It’s time for our monthly check-in of the S&P/Case-Shiller Home Price Indices (HPI). The Case-Shiller data is generally considered to be the most reliable measure of overall home price changes for a region, since they only consider repeat sales of homes when calculating their index, instead of looking at all the homes that sold in a given month.
For the full source data behind this post, hit the S&P/Case-Shiller website. For a more detailed explanation of how the Case-Shiller Home Price Index is calculated, check out their methodology pdf. Also remember that the data released on the last Tuesday of a given month is for the period two months prior (i.e. – November data is released in January).
Here are the basic Case-Shiller stats for the Los Angeles area (which Case-Shiller defines as LA and Orange Counties) as of November:
Ninteen of the twenty metro areas tracked by Case-Shiller saw a decrease in their HPI between October and November (vs. 20 September to October). San Diego’s 0.1% increase was the only month-to-month gain. The same four markets as last month posted slight year-over-year gains: San Francisco, San Diego, Los Angeles, and Washington DC.
Here’s a look at the latest local tiered data, back through 2000:
And here’s a closer look at the recent changes, with the vertical and horizontal axes zoomed in to show just the last year:
The low tier has remained fairly flat over the last two months, giving the other two tiers some time to catch up. Month to month, the low tier was flat, the middle tier fell 0.7%, and the high tier decreased 0.3%.
Here’s a chart of Case-Shiller HPIs for all the markets that Redfin serves:
Here’s our peak decline chart, in which we line up the peak Case-Shiller HPI value for each of Redfin’s markets, so we can see how long each market has been declining, and how much it has dropped from the peak.
Not every city has hit a new low yet, but it’s pretty clear at this point that they’re all falling again. It will be interesting to see how things shape up in 2011 if the government resists the urge to throw a bunch more money at buyers or attempt some other “fix” to correcting home prices.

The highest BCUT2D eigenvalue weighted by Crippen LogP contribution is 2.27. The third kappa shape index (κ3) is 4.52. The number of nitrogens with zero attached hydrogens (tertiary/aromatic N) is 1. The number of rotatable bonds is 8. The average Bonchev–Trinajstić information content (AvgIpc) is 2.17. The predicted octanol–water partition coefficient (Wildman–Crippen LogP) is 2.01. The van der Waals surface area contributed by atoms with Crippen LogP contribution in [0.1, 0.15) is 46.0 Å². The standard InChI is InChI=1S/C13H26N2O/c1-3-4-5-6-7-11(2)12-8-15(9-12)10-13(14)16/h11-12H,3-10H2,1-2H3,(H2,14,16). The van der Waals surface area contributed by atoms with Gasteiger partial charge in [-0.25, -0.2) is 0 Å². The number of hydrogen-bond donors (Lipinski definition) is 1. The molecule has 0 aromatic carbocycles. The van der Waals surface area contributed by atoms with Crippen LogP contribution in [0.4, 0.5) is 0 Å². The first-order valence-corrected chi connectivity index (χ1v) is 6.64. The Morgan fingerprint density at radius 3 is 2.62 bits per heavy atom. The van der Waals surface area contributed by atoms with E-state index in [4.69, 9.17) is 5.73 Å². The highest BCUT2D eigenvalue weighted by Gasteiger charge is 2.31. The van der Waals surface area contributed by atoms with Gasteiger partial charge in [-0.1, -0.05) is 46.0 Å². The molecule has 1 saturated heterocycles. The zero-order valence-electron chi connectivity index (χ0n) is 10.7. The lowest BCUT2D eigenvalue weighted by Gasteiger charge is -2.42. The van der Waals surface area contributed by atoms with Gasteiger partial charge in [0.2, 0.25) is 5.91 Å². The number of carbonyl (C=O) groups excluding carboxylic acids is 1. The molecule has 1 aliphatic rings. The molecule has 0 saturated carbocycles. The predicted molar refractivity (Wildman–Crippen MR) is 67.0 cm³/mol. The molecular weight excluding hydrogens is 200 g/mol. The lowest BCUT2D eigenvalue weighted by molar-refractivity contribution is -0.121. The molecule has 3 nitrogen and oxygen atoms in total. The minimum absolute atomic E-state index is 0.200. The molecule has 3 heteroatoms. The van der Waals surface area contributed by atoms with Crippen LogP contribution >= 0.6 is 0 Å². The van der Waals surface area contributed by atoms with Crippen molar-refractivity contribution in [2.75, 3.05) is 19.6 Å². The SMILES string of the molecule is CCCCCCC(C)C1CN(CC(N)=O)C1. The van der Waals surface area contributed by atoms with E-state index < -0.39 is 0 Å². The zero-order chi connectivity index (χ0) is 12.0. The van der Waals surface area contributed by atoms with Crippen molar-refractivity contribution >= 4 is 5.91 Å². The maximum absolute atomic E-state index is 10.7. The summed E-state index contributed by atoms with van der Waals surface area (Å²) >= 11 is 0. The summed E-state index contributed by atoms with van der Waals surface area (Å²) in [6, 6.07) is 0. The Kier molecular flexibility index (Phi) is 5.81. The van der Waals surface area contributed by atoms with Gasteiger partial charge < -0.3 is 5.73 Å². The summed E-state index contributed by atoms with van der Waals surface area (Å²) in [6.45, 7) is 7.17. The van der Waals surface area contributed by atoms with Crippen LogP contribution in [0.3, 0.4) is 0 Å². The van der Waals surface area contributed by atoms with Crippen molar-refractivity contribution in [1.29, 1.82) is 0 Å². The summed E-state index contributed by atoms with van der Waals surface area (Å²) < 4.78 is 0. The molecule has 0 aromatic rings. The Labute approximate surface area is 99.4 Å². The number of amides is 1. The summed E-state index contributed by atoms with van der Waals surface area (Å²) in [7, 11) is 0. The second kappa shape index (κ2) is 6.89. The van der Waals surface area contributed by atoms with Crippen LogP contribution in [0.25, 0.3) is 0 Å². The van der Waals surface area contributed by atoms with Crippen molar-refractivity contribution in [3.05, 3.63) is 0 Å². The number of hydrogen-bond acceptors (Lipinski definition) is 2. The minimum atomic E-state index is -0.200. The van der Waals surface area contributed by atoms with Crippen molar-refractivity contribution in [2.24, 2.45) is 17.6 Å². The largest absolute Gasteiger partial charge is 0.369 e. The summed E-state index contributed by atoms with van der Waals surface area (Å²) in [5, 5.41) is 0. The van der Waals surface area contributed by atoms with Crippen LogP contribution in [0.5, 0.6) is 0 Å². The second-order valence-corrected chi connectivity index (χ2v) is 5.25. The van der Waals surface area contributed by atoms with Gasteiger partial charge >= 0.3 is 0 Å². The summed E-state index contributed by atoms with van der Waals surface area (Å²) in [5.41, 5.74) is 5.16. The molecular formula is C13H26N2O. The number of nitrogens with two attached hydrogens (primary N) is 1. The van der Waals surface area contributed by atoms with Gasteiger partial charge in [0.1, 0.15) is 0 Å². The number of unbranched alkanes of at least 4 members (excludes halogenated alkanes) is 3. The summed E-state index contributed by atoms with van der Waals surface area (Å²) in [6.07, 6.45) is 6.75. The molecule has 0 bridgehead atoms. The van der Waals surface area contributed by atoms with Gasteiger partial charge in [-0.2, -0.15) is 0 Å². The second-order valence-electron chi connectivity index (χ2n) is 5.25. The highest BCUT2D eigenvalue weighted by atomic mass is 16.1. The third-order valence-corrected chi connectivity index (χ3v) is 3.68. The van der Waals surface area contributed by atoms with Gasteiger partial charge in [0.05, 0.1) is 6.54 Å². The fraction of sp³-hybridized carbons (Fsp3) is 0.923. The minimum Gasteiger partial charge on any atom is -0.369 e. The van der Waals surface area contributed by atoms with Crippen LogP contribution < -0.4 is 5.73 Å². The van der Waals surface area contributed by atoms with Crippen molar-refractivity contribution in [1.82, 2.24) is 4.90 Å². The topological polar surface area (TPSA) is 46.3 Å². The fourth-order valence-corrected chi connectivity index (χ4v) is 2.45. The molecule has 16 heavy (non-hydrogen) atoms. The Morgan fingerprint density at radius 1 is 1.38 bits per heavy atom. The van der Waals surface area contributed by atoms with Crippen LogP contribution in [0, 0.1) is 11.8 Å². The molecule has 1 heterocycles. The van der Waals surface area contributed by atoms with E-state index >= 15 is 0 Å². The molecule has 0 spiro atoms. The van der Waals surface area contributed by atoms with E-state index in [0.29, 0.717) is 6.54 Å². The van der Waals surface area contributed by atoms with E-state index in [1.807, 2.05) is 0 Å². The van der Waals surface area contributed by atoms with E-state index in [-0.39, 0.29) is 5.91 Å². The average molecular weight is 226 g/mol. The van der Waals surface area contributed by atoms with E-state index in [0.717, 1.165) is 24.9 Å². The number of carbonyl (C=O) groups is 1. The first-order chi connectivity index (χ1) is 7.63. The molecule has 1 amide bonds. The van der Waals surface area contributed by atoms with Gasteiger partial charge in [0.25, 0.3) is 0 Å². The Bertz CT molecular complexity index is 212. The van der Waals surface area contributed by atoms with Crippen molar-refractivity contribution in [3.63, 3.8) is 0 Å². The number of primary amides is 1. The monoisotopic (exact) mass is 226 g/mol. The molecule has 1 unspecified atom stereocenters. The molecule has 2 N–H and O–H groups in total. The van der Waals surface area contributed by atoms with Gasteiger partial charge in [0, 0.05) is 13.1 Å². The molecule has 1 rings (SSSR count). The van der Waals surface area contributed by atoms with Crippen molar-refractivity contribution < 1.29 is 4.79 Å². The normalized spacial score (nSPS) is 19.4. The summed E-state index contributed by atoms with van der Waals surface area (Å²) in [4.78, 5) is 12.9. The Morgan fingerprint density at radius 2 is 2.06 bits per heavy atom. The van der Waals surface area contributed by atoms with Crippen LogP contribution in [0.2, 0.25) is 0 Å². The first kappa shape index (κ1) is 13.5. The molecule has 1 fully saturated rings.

Methodology: The Case-Shiller index tracks price changes in sets of homes of similar size and style to better determine changes in what people are willing to pay for the same home over time. If data is available from an earlier transaction for the same home, the two sales are paired and treated as a “repeat sale.” Repeat sales that are too far apart, sales between family members, lot splits, remodels, and property type changes (e.g. from single-family to condos) are excluded from the calculations. All remaining repeat sales are totaled together and weighted based on the time between each sale, then the data for the most recent three months is averaged together to create a given month’s index value (i.e. – September’s index represents the average of the data from July through September).
The three price tiers plotted in the charts below simply represent the top, middle, and bottom third of all sales, based on the initial sale price. In other words, if there were 3,000 sales in the three-month period, 1,000 of them would be in the low tier, 1,000 in the middle tier, and 1,000 in the high tier, by definition.